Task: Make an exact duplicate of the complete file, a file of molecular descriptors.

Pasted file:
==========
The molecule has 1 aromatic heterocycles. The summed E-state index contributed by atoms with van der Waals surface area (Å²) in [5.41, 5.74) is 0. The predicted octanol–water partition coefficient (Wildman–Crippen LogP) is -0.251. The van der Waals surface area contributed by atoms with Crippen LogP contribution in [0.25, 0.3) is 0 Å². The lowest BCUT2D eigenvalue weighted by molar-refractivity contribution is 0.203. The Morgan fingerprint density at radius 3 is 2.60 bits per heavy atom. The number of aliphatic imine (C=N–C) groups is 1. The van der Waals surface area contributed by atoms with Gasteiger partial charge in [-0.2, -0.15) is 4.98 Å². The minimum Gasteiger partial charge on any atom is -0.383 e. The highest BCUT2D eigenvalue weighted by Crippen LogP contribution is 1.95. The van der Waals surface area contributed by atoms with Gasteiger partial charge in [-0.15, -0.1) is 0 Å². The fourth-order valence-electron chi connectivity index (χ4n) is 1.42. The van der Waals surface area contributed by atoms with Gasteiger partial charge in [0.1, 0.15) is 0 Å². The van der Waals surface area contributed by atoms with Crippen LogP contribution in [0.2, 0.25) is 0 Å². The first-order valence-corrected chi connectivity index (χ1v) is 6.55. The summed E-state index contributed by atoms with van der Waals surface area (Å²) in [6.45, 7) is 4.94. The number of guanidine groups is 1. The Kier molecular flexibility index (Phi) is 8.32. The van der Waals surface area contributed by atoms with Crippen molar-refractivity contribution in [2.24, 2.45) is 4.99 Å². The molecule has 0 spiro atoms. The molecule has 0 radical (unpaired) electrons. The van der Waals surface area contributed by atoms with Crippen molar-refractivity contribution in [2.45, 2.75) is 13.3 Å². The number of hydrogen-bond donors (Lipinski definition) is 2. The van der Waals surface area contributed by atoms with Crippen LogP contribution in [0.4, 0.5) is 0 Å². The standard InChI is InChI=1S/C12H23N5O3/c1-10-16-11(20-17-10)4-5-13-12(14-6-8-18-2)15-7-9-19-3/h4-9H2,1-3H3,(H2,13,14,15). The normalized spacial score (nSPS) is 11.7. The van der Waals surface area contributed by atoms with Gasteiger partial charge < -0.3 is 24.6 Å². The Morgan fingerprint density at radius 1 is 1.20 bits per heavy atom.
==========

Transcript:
The molecule has 1 aromatic heterocycles. The summed E-state index contributed by atoms with van der Waals surface area (Å²) in [5.41, 5.74) is 0. The predicted octanol–water partition coefficient (Wildman–Crippen LogP) is -0.251. The van der Waals surface area contributed by atoms with Crippen LogP contribution in [0.25, 0.3) is 0 Å². The lowest BCUT2D eigenvalue weighted by molar-refractivity contribution is 0.203. The Morgan fingerprint density at radius 3 is 2.60 bits per heavy atom. The number of aliphatic imine (C=N–C) groups is 1. The van der Waals surface area contributed by atoms with Gasteiger partial charge in [-0.2, -0.15) is 4.98 Å². The minimum Gasteiger partial charge on any atom is -0.383 e. The highest BCUT2D eigenvalue weighted by Crippen LogP contribution is 1.95. The van der Waals surface area contributed by atoms with Gasteiger partial charge in [-0.15, -0.1) is 0 Å². The fourth-order valence-electron chi connectivity index (χ4n) is 1.42. The van der Waals surface area contributed by atoms with Gasteiger partial charge in [0.1, 0.15) is 0 Å². The van der Waals surface area contributed by atoms with Crippen LogP contribution in [0.2, 0.25) is 0 Å². The first-order valence-corrected chi connectivity index (χ1v) is 6.55. The summed E-state index contributed by atoms with van der Waals surface area (Å²) in [6.45, 7) is 4.94. The number of guanidine groups is 1. The Kier molecular flexibility index (Phi) is 8.32. The van der Waals surface area contributed by atoms with Crippen molar-refractivity contribution in [2.24, 2.45) is 4.99 Å². The molecule has 0 spiro atoms. The molecule has 0 radical (unpaired) electrons. The van der Waals surface area contributed by atoms with Crippen molar-refractivity contribution in [2.45, 2.75) is 13.3 Å². The number of hydrogen-bond donors (Lipinski definition) is 2. The van der Waals surface area contributed by atoms with Crippen LogP contribution in [0.4, 0.5) is 0 Å². The standard InChI is InChI=1S/C12H23N5O3/c1-10-16-11(20-17-10)4-5-13-12(14-6-8-18-2)15-7-9-19-3/h4-9H2,1-3H3,(H2,13,14,15). The normalized spacial score (nSPS) is 11.7. The van der Waals surface area contributed by atoms with Gasteiger partial charge < -0.3 is 24.6 Å². The Morgan fingerprint density at radius 1 is 1.20 bits per heavy atom.